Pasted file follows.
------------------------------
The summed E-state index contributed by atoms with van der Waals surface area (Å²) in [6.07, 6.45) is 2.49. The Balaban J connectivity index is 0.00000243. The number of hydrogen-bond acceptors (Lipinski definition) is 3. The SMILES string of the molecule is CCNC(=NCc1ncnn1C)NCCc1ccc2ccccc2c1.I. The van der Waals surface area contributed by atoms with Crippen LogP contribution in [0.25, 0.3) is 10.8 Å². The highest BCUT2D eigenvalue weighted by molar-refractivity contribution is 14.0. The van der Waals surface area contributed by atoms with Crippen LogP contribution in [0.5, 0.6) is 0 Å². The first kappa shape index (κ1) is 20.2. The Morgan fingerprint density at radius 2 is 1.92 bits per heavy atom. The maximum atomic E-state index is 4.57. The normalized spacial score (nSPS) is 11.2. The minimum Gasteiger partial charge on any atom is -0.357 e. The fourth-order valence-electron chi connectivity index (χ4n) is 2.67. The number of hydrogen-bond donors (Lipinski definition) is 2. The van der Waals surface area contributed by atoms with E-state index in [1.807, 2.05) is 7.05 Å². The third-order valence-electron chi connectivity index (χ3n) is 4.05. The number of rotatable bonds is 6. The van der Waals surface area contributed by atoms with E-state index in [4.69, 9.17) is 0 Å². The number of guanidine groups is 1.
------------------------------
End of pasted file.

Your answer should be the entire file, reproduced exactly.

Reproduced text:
The summed E-state index contributed by atoms with van der Waals surface area (Å²) in [6.07, 6.45) is 2.49. The Balaban J connectivity index is 0.00000243. The number of hydrogen-bond acceptors (Lipinski definition) is 3. The SMILES string of the molecule is CCNC(=NCc1ncnn1C)NCCc1ccc2ccccc2c1.I. The van der Waals surface area contributed by atoms with Crippen LogP contribution in [0.25, 0.3) is 10.8 Å². The highest BCUT2D eigenvalue weighted by molar-refractivity contribution is 14.0. The van der Waals surface area contributed by atoms with Crippen LogP contribution in [0.5, 0.6) is 0 Å². The first kappa shape index (κ1) is 20.2. The Morgan fingerprint density at radius 2 is 1.92 bits per heavy atom. The maximum atomic E-state index is 4.57. The normalized spacial score (nSPS) is 11.2. The minimum Gasteiger partial charge on any atom is -0.357 e. The fourth-order valence-electron chi connectivity index (χ4n) is 2.67. The number of hydrogen-bond donors (Lipinski definition) is 2. The van der Waals surface area contributed by atoms with E-state index in [1.807, 2.05) is 7.05 Å². The third-order valence-electron chi connectivity index (χ3n) is 4.05. The number of rotatable bonds is 6. The van der Waals surface area contributed by atoms with E-state index in [4.69, 9.17) is 0 Å². The number of guanidine groups is 1.